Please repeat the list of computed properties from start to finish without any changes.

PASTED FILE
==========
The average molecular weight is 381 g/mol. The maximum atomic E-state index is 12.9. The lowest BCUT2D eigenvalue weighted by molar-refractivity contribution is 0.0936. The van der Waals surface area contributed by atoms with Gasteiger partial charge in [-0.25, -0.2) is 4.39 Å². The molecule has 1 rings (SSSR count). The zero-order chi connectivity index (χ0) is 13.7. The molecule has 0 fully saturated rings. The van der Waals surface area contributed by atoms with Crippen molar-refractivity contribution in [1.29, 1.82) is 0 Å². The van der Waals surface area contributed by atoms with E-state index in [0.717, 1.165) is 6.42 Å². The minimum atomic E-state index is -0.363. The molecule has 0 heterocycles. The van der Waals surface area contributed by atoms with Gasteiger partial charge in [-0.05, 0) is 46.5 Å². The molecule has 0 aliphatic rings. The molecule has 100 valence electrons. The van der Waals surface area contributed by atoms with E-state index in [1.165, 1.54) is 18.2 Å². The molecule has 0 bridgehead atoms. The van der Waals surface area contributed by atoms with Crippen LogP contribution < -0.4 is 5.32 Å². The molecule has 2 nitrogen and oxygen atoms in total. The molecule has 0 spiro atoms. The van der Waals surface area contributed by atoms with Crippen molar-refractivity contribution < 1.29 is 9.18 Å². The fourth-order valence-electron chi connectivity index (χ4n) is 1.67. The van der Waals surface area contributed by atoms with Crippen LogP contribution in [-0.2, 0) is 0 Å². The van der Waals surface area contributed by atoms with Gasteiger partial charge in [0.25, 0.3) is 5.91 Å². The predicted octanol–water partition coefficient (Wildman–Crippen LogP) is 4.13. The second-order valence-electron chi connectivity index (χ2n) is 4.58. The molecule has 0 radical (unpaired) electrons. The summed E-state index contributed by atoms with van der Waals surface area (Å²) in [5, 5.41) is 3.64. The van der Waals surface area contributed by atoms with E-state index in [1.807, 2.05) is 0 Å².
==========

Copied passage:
The average molecular weight is 381 g/mol. The maximum atomic E-state index is 12.9. The lowest BCUT2D eigenvalue weighted by molar-refractivity contribution is 0.0936. The van der Waals surface area contributed by atoms with Gasteiger partial charge in [-0.25, -0.2) is 4.39 Å². The molecule has 1 rings (SSSR count). The zero-order chi connectivity index (χ0) is 13.7. The molecule has 0 fully saturated rings. The van der Waals surface area contributed by atoms with Crippen molar-refractivity contribution in [1.29, 1.82) is 0 Å². The van der Waals surface area contributed by atoms with E-state index in [0.717, 1.165) is 6.42 Å². The minimum atomic E-state index is -0.363. The molecule has 0 heterocycles. The van der Waals surface area contributed by atoms with Gasteiger partial charge in [-0.05, 0) is 46.5 Å². The molecule has 0 aliphatic rings. The molecule has 100 valence electrons. The van der Waals surface area contributed by atoms with E-state index in [1.165, 1.54) is 18.2 Å². The molecule has 0 bridgehead atoms. The van der Waals surface area contributed by atoms with Crippen LogP contribution < -0.4 is 5.32 Å². The molecule has 2 nitrogen and oxygen atoms in total. The molecule has 0 spiro atoms. The van der Waals surface area contributed by atoms with Crippen molar-refractivity contribution < 1.29 is 9.18 Å². The fourth-order valence-electron chi connectivity index (χ4n) is 1.67. The van der Waals surface area contributed by atoms with Crippen LogP contribution in [-0.2, 0) is 0 Å². The van der Waals surface area contributed by atoms with Gasteiger partial charge in [0.25, 0.3) is 5.91 Å². The predicted octanol–water partition coefficient (Wildman–Crippen LogP) is 4.13. The second-order valence-electron chi connectivity index (χ2n) is 4.58. The molecule has 0 radical (unpaired) electrons. The summed E-state index contributed by atoms with van der Waals surface area (Å²) in [5, 5.41) is 3.64. The van der Waals surface area contributed by atoms with E-state index in [1.807, 2.05) is 0 Å².